The District should consider allowing charter schools that move into closed D.C. public school buildings to give admissions preference to children who live nearby, according to a task force convened by the D.C. Council.
But the city should not allow or compel other charters to give such a neighborhood preference, the 12-member task force wrote Friday in a report to the council.
“Neighborhood preference would not increase the number of quality seats” in high-performing schools, the report said, “but simply ration them based on the location of a student’s home.”
Charter schools now enroll kids from across the city, conducting lotteries if there is more demand than space. That gives students equal access to admission — but it can also shut them out of the school down the street.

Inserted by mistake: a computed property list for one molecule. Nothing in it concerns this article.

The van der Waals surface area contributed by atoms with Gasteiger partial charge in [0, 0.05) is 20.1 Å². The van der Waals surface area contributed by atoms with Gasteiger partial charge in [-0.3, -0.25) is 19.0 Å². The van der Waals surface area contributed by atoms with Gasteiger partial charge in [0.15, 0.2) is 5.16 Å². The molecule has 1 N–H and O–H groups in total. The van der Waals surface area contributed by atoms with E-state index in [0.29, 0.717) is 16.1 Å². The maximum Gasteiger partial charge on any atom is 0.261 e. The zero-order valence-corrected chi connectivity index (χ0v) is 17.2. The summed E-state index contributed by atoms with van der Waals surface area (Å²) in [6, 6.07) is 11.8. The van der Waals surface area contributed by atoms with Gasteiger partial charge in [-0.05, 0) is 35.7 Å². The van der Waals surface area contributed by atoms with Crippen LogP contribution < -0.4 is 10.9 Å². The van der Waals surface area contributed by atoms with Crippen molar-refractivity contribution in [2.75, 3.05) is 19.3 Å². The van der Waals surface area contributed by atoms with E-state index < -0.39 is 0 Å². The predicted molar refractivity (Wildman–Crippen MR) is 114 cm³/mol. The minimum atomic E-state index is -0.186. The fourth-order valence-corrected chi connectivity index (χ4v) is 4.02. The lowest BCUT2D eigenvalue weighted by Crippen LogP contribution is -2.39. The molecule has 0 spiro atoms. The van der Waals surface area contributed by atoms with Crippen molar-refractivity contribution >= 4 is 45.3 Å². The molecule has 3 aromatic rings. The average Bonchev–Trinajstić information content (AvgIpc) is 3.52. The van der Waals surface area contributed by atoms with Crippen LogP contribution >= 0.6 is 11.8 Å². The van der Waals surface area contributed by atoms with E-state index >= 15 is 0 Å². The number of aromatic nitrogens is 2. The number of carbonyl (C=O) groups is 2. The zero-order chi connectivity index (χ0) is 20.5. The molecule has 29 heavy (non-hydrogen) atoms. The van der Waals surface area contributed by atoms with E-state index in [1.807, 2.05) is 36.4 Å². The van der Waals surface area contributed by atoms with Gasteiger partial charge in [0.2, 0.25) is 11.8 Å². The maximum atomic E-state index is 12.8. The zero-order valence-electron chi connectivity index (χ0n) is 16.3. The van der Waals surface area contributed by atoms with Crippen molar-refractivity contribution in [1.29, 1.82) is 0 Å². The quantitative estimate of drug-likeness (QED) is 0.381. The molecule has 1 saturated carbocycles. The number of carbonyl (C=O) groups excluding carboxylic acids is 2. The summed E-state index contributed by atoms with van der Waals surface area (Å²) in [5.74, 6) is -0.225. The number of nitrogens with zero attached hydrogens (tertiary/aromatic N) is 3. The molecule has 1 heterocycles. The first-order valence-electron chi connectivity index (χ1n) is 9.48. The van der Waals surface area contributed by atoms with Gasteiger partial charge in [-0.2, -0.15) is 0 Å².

Parents’ complaints led the council to create the panel, which met four times this fall. It included representatives from D.C. public schools, the executive and legislative branches of city government, the teachers union, and the charter school community.